Hailing from the New York Field Office!

I'm Bethany Holbrook, and I work at our New York Field Office. You'll be hearing from me every week! Stay tuned for tales from the great state of New York. USFWS photo with Bethany holding a bog turtle
I'm Bethany Holbrook, and I work at our New York Field Office. You'll be hearing from me every week! Stay tuned for tales from the great state of New York. USFWS photo with Bethany holding a bog turtle

I’m Bethany Holbrook, and I work at our New York Field Office. You’ll be hearing from me every week! Stay tuned for tales from the great state of New York.

I drove into work on a warm morning in June, dazed by my long, monotonous route and the heavy fog that settled across the winding roads in Cortland County.

Halfway to the office, I was lifted from my trance by the sun emerging from the clouds. The fog dissipated into a thin sheet above the valley, and the birds erupted into an orchestra of morning songs. I could see deer feeding in the adjacent field. A woodchuck cautiously approached the road ahead, but quickly retreated back to the woods once he heard me coming.

The morning air was crisp as I rolled down my window to take it all in. In an instant, my dreary ride to work became an awe-inspiring feeling of freedom. My frustration and my dreariness instantly vanished as I slowly toured the back-country roads of Cortland County.

It’s moments like this that make my job with the U.S. Fish and Wildlife Service even more valuable. My work helps ensure that others can partake in such invigorating experiences. I take part in state-wide conservation efforts – and get to see firsthand how they are enhancing resources for wildlife. The entire experience has made me more receptive to wildlife, and much more intrigued by my surroundings.

New York Field Office sign and building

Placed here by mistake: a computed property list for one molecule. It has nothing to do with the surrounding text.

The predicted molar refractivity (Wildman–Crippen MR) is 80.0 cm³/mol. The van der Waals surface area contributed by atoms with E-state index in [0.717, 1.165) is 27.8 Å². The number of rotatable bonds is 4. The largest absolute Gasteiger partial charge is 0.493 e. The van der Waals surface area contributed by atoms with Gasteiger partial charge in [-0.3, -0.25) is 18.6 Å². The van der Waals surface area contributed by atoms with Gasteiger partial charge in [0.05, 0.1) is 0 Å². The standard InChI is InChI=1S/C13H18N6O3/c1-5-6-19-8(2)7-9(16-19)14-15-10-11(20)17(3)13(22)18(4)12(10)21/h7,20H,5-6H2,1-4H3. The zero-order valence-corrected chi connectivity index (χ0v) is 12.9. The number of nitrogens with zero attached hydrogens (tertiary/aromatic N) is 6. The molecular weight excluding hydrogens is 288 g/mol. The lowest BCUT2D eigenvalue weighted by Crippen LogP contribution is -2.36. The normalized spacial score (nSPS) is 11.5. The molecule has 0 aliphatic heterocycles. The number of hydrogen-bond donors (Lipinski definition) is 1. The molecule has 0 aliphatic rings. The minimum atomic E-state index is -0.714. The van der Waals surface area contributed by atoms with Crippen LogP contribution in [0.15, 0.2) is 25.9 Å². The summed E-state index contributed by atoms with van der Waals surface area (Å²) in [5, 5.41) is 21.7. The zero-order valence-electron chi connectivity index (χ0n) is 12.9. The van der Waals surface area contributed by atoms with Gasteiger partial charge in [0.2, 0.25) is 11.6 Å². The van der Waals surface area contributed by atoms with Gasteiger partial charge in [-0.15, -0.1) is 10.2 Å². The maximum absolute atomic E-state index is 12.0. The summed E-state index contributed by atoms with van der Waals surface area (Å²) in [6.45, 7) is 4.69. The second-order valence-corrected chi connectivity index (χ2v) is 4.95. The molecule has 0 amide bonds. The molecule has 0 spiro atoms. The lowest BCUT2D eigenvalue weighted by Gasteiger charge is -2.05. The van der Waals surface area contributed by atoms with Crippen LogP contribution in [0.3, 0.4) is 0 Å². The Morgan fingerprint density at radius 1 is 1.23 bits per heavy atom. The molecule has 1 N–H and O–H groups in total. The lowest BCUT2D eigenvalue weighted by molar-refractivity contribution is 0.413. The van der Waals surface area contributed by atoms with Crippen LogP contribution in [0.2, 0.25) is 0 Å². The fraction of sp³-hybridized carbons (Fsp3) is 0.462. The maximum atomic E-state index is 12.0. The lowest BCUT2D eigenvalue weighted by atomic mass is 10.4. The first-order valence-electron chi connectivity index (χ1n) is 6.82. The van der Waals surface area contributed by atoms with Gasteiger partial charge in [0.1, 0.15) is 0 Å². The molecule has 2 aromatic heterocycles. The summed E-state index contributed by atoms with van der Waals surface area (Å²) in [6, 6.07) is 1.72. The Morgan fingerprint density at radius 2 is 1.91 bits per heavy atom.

Credit: USFWS

My year-long position with the Service’s New York Field Office started this summer and has already covered the typical agenda, such as traveling to wetlands in southeastern New York to do bog turtle surveys, visiting wetland restoration sites, and planning and participating in hands-on celebrations like Mud Day! So…maybe my job is a little a-typical. But our agency is constantly involved with exciting projects in the field of conservation, and my job at the field office is to share this work with our partners and communities.

I am a recent graduate of the New York State College of Environmental Science and Forestry, where I received a bachelor’s degree in environmental studies – communication, culture and writing. For the next year, I will bring you along on my adventures in the work of conservation. You’ll see through the field biologist’s eyes, but without all the muck, the flies, the sweating, long hours of data collection…you get my drift (but that’s where the fun is at!).

And of course, there will be plenty of pictures and videos to document these adventures along the way.

Mud Day Celebration at the Ithaca Children’s Garden in Ithaca, N.Y. Credit: USFWS

International Mud Day is celebrated by thousands of children in dozens of countries worldwide as a chance to celebrate nature and the great outdoors by getting muddy. Here’s a shot from the Mud Day Celebration at the Ithaca Children’s Garden in Ithaca, N.Y. Credit: USFWS

Conservation can be truly exciting, especially as you begin to read and understand all of the practices involved in protecting wildlife. These behind-the-scene stories may even influence you to adopt a sense of curiosity in conservation, as it has in me. Familiarizing yourself and even getting involved with conservation efforts can give you a whole new perspective on wildlife.

I hope you will connect with these stories and share that experience with others.

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